Is Cristiano Ronaldo still as good as he thinks? What the ‘facts’ really say
Cristiano Ronaldo has come in for some heavy criticism since returning to Manchester United in the summer of 2021. But the Portuguese forward has hit back, saying that stats suggest he’s playing well. We’ve attempted to find out if that’s true.
Ronaldo’s return to Old Trafford – where he made his name as a teenager and went on to become the world’s best player in 2008 – was much celebrated by United fans.
He developed into a goal machine in his first spell at the club and went on to cement his reputation as one of the most prolific players in the history of the game during spells at Real Madrid and Juventus, winning countless trophies on the way.
Many fans expected him to continue having a similar impact after he re-joined in a £12million deal from Juventus, for whom he scored 36 goals in 44 games in 2020-21.
Yet at times this season, the 36-year-old has struggled, most notably in a recent run of five games without a goal, during which he sent a penalty flying past the post during an FA Cup game with Middlesbrough. It was his longest goalless streak in 13 years.
There have also been questions surrounding Ronaldo’s behaviour off the ball and how it affects the team tactically, with many observers questioning his commitment to defending and pressing the opposition.
Yet Ronaldo recently gave an interview to DAZN in which he hit back at the doubters, saying: “I show year after year that the numbers speak for themselves.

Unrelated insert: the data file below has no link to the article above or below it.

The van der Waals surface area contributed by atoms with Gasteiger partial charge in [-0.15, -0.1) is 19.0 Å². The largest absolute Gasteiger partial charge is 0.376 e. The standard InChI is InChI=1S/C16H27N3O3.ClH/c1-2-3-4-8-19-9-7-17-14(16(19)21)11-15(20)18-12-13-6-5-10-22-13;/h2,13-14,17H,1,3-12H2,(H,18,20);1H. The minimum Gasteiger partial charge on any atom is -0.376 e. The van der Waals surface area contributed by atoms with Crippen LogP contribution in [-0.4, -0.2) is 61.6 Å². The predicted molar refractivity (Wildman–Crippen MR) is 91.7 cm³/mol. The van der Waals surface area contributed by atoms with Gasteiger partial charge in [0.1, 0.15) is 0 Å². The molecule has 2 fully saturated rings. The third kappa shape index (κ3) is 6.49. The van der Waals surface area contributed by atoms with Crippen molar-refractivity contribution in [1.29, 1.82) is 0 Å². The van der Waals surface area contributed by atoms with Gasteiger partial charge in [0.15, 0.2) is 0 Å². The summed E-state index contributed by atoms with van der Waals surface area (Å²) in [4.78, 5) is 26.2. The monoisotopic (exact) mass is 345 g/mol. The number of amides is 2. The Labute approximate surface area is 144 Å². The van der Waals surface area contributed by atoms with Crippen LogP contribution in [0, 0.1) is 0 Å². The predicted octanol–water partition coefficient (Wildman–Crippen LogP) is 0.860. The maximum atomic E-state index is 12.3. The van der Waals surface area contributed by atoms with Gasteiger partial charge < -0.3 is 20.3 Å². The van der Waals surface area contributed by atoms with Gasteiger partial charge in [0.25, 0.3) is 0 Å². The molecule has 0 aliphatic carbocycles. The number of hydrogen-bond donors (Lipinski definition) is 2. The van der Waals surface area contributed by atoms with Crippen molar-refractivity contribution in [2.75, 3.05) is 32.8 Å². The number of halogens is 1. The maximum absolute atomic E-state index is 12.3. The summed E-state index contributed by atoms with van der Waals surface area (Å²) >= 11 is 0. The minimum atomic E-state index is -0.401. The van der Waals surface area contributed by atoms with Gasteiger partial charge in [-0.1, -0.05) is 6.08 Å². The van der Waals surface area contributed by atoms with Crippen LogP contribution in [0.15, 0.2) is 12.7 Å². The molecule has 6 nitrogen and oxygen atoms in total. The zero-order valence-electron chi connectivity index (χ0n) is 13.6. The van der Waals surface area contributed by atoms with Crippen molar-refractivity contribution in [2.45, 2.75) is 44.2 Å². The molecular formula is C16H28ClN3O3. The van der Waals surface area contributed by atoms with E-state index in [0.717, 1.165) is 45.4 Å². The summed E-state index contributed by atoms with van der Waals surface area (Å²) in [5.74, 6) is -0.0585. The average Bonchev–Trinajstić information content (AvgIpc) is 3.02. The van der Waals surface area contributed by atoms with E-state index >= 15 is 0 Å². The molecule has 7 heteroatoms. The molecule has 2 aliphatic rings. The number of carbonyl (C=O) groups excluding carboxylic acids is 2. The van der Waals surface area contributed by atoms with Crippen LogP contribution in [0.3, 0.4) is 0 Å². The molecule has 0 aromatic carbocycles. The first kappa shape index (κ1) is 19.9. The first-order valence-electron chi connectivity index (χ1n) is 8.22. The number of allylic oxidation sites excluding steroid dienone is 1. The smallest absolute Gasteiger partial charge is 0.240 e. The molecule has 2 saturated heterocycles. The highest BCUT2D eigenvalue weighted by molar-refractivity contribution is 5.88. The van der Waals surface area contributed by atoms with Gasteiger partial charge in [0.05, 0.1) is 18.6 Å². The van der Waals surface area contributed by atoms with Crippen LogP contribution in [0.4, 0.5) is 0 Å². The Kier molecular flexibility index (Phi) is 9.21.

“I don’t have to tell you that I’m very good, because the numbers are there. The facts are facts, the rest is not. It doesn’t matter at all.
“That’s why I’m very happy with my form, I’m still scoring goals, helping people, teams, both in the national team and at Manchester United and that’s why I want to continue like this.”
To us, the comments sounded like an open invitation.
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Do the numbers really speak for themselves? If so, what do they say? Is Ronaldo as good as he thinks? Is he still one of the best around?
So many questions.
In an attempt to answer them, we’ve taken a look at Ronaldo’s Premier League stats from the 2021-22 season (prior to the game against Watford at Old Trafford on February 26) to see if Ronaldo’s comments hold up to scrutiny. All the numbers come courtesy of the wonderful FBRef.
Goalscoring and shooting
In 2021-22, Ronaldo has played 22 times for Manchester United in the Premier League, totalling 1744 minutes. In those games, he’s scored nine goals.
That puts him joint-top of the scoring charts at United (with his compatriot Bruno Fernandes) and joint-fifth in the Premier League overall, alongside the likes of Heung-min Son, Jamie Vardy and Emile Smith Rowe.
In terms of scoring rate, Ronaldo comes out well with 0.46 goals per 90 minutes. According to FBRef, that puts him in the 87th percentile of players in the Premier League – that’s to say he’s in the top 13% of players when it comes to goals per 90.
When you take out penalty goals, Ronaldo’s scoring rate drops to 0.36 per 90. In terms of non-penalty goals per 90, he is in the 64th percentile of Premier League players.
That’s pretty average by his standards. For comparison, it’s the same number of non-penalty goals per 90 as Odsonne Edouard, James Maddison, Ilkay Gundogan, Neal Maupay, Gabriel Martinelli and Ismaila Sarr have managed in the league this season.
With an xG of 0.60 goals per 90 minutes, however, you would have expected Ronaldo to have scored more. This xG is in the top eight per cent of Premier League players – which we’d say is fair to class as “very good” – and suggests his scoring rate could rise in the remaining games of this campaign.